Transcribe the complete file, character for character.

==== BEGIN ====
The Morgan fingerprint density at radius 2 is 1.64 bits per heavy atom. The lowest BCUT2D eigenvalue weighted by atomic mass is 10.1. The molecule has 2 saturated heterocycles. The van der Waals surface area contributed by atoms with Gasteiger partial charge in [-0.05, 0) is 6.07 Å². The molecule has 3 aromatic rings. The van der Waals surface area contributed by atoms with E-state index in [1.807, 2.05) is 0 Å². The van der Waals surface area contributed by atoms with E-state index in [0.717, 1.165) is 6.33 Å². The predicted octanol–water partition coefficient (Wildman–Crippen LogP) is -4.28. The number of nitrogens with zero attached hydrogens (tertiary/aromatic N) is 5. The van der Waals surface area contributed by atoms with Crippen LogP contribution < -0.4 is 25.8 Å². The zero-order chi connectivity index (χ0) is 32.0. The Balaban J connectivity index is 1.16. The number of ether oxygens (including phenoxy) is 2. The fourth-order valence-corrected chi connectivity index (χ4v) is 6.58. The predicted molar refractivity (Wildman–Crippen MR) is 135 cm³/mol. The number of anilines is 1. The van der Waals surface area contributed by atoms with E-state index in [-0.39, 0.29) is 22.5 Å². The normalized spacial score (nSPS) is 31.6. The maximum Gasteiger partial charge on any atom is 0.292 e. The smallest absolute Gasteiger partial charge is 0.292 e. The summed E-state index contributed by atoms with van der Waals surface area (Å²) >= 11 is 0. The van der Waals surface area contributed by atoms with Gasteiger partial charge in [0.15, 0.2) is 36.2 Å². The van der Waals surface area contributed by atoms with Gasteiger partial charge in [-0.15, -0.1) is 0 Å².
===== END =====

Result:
The Morgan fingerprint density at radius 2 is 1.64 bits per heavy atom. The lowest BCUT2D eigenvalue weighted by atomic mass is 10.1. The molecule has 2 saturated heterocycles. The van der Waals surface area contributed by atoms with Gasteiger partial charge in [-0.05, 0) is 6.07 Å². The molecule has 3 aromatic rings. The van der Waals surface area contributed by atoms with E-state index in [1.807, 2.05) is 0 Å². The van der Waals surface area contributed by atoms with E-state index in [0.717, 1.165) is 6.33 Å². The predicted octanol–water partition coefficient (Wildman–Crippen LogP) is -4.28. The number of nitrogens with zero attached hydrogens (tertiary/aromatic N) is 5. The van der Waals surface area contributed by atoms with Crippen LogP contribution < -0.4 is 25.8 Å². The zero-order chi connectivity index (χ0) is 32.0. The Balaban J connectivity index is 1.16. The number of ether oxygens (including phenoxy) is 2. The fourth-order valence-corrected chi connectivity index (χ4v) is 6.58. The predicted molar refractivity (Wildman–Crippen MR) is 135 cm³/mol. The number of anilines is 1. The van der Waals surface area contributed by atoms with E-state index in [-0.39, 0.29) is 22.5 Å². The normalized spacial score (nSPS) is 31.6. The maximum Gasteiger partial charge on any atom is 0.292 e. The smallest absolute Gasteiger partial charge is 0.292 e. The summed E-state index contributed by atoms with van der Waals surface area (Å²) >= 11 is 0. The van der Waals surface area contributed by atoms with Gasteiger partial charge in [0.15, 0.2) is 36.2 Å². The van der Waals surface area contributed by atoms with Gasteiger partial charge in [-0.15, -0.1) is 0 Å².